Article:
'We've got to do a better job': Clean Ocean Action beach sweepers clean the Jersey Shore
Volunteers hit over 60 beaches and parks on Saturday during Clean Ocean Action's Beach Sweeps
OCEAN GROVE - Armed with plastic buckets and garbage bags, volunteers spread out on the Ocean Grove beach early Saturday morning, in search of all types of trash.
"We've got to do a better job of stewarding this planet," said Ocean Grove resident Mike Goldstein. "Microplastics are a huge problem. We are killing ourselves."
Pulling aside a clump of seaweed, Goldstein quickly found six small pieces of plastic embedded there. He scooped them up and put them in a bucket.
Goldstein was one of nearly 4,000 volunteers who came out on a chilly morning to remove trash from 60 beaches and park areas up and down the coast. They were part of a cleanup crew that participated in Clean Ocean Action's annual spring Beach Sweeps.
Volunteers were checked in and received an itemized list to check off, depending on what type of garbage they found.
Sisters Julen and Mareen Kirols of Marlboro said they had found food wrappers and shopping bags on the Ocean Grove beach.
Julen, 14, and Mareen, 10, said they decided to help clean the beach because they are involved in the Girl Scouts and SOS, a service club in Marlboro schools.
"I think it's a nice thing to do," Julen Kirols said.
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Nearby, Grace Grimaldi and her mother, Laraine, had just started picking up trash on the northern end of Ocean Grove's beach.
The Grimaldis, who live in the Parlin section of Old Bridge, said they come to the beach in Ocean Grove each summer so decided to volunteer there.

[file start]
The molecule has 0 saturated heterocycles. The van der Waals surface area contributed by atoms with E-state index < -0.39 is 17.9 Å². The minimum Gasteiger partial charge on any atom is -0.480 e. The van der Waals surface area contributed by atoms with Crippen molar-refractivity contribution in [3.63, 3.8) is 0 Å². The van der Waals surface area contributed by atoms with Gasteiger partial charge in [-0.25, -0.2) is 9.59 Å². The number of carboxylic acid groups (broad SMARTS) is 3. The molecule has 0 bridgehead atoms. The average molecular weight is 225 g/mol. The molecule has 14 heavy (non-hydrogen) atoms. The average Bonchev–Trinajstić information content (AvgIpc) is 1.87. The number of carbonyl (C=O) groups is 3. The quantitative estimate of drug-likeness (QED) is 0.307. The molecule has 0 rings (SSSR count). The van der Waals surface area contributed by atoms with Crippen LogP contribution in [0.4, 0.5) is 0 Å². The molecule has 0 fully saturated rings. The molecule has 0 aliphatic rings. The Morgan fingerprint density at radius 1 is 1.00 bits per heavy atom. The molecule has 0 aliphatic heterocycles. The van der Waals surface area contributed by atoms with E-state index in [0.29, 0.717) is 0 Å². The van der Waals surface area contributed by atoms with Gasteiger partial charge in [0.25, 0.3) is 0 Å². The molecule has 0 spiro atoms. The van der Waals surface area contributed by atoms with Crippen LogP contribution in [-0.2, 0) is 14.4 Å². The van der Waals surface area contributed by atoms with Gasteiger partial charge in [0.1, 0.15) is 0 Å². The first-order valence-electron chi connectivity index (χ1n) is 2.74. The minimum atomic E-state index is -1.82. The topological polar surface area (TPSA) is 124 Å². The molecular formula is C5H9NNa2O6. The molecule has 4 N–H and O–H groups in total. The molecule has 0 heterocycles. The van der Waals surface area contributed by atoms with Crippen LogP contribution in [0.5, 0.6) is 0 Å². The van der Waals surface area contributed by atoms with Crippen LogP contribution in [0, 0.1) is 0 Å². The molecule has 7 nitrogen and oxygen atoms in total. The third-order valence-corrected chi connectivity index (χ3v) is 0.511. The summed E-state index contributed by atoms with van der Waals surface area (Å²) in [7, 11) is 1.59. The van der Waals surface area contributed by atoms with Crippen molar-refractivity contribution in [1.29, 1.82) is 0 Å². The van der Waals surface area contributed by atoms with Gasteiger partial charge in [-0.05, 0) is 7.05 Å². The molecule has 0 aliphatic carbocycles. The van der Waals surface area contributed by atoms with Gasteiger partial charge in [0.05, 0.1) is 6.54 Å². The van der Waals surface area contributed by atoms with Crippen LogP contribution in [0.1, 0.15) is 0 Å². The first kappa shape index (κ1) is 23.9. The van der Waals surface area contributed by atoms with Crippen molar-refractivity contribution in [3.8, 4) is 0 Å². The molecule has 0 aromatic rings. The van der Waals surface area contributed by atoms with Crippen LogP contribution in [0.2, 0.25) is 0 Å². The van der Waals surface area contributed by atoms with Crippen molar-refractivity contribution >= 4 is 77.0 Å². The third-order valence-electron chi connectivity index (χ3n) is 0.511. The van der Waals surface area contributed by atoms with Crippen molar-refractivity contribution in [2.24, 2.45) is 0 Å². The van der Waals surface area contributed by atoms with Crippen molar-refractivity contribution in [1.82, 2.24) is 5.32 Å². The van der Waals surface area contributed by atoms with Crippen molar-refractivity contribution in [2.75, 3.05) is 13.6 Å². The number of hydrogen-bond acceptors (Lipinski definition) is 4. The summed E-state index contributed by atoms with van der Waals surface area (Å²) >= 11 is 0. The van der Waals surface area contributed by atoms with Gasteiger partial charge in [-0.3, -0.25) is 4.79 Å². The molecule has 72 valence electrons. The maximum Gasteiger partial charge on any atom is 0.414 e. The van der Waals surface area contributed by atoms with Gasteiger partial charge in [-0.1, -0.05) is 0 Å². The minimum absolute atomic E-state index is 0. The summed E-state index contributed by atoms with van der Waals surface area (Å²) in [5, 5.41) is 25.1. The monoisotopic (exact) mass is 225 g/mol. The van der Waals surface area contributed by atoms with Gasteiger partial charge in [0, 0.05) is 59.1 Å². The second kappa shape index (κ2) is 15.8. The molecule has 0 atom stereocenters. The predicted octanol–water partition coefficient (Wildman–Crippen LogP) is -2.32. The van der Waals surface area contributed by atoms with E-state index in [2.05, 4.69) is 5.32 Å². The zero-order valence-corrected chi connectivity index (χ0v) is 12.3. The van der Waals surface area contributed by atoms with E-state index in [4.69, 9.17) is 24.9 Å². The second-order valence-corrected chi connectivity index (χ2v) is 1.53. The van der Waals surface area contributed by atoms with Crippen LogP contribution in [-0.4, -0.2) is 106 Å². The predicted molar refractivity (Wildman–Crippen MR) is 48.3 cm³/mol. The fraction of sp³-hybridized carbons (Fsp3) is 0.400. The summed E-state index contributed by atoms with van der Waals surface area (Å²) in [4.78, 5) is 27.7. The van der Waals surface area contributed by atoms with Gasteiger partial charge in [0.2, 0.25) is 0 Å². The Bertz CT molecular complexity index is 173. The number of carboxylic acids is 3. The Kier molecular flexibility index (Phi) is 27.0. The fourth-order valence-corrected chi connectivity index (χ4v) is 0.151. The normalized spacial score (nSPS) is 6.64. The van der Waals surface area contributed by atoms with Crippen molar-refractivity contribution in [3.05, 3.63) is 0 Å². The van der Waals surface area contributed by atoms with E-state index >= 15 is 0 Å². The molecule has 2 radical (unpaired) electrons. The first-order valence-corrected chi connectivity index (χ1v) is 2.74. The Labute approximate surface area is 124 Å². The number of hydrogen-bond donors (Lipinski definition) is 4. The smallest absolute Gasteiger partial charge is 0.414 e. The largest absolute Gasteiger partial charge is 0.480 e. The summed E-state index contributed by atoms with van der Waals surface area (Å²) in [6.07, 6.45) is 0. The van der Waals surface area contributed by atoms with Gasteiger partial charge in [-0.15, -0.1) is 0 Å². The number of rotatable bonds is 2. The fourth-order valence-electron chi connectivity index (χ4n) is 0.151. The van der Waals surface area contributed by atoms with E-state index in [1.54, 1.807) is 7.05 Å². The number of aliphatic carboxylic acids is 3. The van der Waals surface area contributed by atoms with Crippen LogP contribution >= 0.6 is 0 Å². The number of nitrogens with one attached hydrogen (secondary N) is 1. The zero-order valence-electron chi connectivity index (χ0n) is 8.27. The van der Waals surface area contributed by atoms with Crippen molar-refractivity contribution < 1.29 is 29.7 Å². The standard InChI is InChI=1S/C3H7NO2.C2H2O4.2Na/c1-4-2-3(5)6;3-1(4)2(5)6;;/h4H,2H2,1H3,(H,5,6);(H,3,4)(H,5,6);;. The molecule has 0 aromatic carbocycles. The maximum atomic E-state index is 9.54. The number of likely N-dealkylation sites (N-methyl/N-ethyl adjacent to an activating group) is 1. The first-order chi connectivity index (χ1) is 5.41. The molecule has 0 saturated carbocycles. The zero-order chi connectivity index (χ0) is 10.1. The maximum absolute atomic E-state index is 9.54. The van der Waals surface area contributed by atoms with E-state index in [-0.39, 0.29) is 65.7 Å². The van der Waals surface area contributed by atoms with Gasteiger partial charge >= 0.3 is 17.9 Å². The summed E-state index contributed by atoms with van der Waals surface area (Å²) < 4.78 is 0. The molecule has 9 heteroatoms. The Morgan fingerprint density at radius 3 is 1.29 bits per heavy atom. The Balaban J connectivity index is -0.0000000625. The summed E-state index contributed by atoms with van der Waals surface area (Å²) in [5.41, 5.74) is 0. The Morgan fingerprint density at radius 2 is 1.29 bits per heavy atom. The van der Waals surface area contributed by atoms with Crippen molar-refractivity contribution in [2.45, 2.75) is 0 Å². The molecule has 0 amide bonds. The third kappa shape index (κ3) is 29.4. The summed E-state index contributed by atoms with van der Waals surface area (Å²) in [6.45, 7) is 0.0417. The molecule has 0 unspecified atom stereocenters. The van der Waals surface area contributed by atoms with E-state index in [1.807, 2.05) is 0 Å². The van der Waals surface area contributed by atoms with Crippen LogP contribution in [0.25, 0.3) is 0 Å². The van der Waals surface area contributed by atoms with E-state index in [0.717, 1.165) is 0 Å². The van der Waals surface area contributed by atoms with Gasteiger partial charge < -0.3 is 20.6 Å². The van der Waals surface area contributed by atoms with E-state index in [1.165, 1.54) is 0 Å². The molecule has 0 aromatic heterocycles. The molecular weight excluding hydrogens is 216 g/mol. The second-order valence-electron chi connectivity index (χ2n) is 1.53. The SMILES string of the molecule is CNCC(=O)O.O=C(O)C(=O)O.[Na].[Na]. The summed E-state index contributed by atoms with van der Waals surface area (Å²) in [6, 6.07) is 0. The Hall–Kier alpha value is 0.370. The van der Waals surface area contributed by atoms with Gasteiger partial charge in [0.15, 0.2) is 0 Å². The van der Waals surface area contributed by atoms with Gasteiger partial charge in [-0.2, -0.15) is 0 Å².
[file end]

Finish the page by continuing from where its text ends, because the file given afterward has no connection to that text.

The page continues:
"I've been getting into environmental stuff, so I wanted to come do this," Grace Grimaldi said. The mother and daughter team had found bottle caps, a lighter and cigarette butts in their first few minutes on the beach.
Preliminary data from Saturday's Sandy Hook beach sweep included 175 volunteers who picked up 4,254 food or candy wrappers and bags; 3797 plastic pieces; 3,777 plastic bottle caps or lids; 1,425 plastic straws or drink stirrers and 1,019 foam pieces, according to Allison Tully, marketing and communications coordinator for Clean Ocean Action.
Volunteers also collected 63 disposable face masks; 8 reusable face masks; 16 disposable gloves and 27 disposable wipes on the Sandy Hook beaches, Tully said.
Unusual items found by beach cleaners at Sandy Hook included a traffic cone; a plastic spider ring; a mini fridge; a toilet brush; a dustpan; a measuring spoon; a GI Joe doll; dentures and cassette tapes.
Last fall, Clean Ocean Action Beach Sweeps volunteers collected 185,221 pieces of trash, of which 134,272 pieces were plastic, according to a report by the nonprofit group. See a video from a previous beach sweep above this story.
The greatest source of pollution on these beaches — making up 72% of the litter collected — comes from plastic: shopping bags, food wrappers, bottles and caps, among other sources.
Jean Mikle covers Toms River and several other Ocean County towns, and has been writing about local government and politics at the Jersey Shore for nearly 37 years. She's also passionate about the Shore's storied music scene. Contact her: @jeanmikle, email@example.com.